So, now that we have covered the basics, let's check out the different meanings of the phrasal verb 'come down'...

 

MEANING 1: To decrease


CEFR Language Level

B1 - Intermediate

Usage

Medium

British or American?

Both

Potential synonyms

To reduce, to decrease, to lower, to drop, to go down, to dwindle

Nouns commonly used with

Inflation, price, level, cost

Let's start the meanings of 'come down' with a nice and easy one, which is 'to decrease', and is specifically used to talk about prices and levels.


This meaning of 'come down' is a combination of the movement aspect of the verb 'to come' with the particle 'down', providing us with the concept of decreasing.


As I mentioned, this application is normally used with levels, specifically when referring to ones that can fluctuate (go up and down) over time. We don't tend to use 'come down' in situations where one person is involved and actively causes the decrease to happen, but rather when it occurs organically or naturally, such as levels of inflation in the economy or a person's heartbeat after jogging for twenty minutes.


Examples of usage....

I am a diabetic and my sugar levels were very high earlier today, but luckily they have come down to normal levels again now.
Is there any chance that the wholesale price of gas will come down again this summer?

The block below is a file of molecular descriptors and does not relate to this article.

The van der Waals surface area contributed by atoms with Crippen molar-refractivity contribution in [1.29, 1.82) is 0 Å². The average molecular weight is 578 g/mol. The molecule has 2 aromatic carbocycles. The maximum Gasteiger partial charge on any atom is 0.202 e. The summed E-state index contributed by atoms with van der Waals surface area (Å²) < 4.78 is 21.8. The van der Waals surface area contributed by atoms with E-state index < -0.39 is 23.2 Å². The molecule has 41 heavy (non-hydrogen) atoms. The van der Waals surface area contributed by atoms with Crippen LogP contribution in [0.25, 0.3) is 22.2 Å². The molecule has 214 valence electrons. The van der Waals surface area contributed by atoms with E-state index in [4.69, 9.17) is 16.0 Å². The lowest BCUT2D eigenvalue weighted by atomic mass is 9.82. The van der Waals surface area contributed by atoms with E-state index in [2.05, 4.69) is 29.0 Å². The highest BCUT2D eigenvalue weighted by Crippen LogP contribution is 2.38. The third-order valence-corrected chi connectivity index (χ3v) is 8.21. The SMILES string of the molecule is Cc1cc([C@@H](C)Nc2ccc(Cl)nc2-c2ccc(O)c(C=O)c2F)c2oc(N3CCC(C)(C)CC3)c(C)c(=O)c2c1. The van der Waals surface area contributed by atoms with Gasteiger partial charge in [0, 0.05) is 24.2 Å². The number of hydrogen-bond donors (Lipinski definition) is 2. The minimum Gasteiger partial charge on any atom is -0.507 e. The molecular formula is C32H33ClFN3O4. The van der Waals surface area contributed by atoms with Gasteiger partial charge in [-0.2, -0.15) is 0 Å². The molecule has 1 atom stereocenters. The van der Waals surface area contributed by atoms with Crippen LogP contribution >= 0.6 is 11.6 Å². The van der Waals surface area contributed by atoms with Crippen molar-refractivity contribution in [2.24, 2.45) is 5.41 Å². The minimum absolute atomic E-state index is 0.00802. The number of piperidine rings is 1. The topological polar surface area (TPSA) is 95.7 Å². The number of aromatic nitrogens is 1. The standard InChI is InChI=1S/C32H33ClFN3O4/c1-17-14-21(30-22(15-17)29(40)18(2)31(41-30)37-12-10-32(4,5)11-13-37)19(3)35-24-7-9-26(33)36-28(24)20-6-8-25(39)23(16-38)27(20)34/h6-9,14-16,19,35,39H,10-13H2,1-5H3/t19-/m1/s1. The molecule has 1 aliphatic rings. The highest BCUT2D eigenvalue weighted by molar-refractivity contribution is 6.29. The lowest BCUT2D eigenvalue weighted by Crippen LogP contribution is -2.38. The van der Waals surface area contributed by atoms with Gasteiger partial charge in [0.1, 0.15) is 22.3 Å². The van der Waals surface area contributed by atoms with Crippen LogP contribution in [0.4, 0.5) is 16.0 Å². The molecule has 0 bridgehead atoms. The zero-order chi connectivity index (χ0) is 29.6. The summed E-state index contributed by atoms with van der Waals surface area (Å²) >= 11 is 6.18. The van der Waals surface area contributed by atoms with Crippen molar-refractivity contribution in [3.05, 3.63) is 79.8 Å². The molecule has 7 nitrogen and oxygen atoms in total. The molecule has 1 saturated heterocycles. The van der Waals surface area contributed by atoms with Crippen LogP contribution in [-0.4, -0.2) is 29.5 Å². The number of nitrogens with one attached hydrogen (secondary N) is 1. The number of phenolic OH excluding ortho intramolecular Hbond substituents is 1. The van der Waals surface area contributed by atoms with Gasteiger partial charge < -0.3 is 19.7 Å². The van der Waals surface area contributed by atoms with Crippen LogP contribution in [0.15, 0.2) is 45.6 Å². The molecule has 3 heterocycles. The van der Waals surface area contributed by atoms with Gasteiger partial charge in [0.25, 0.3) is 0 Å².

The levels of CO2 in the atmosphere have gradually been coming down over the last two decades.
During an economic recession, it is normal for the prices of many commodities to come down.
 

MEANING 2: To fall and hit the ground

Snow falling on a field with trees, a hut and mountains in the background

CEFR Language Level

B1 - Intermediate

Usage

Medium

British or American?

Both

Potential synonyms

To fall, to collapse, to tumble, to crash

Nouns commonly used with

Rain, snow, sleet, hail, tree, airplane, building

The next meaning of 'come down' is another nice and easy one and is quite similar to the previous one, except that now we are talking about physical things falling, rather than prices and levels. To clarify, this meaning is 'to fall and hit the ground' and is again derived from the same meanings of the words 'come' and 'down' as the first meaning.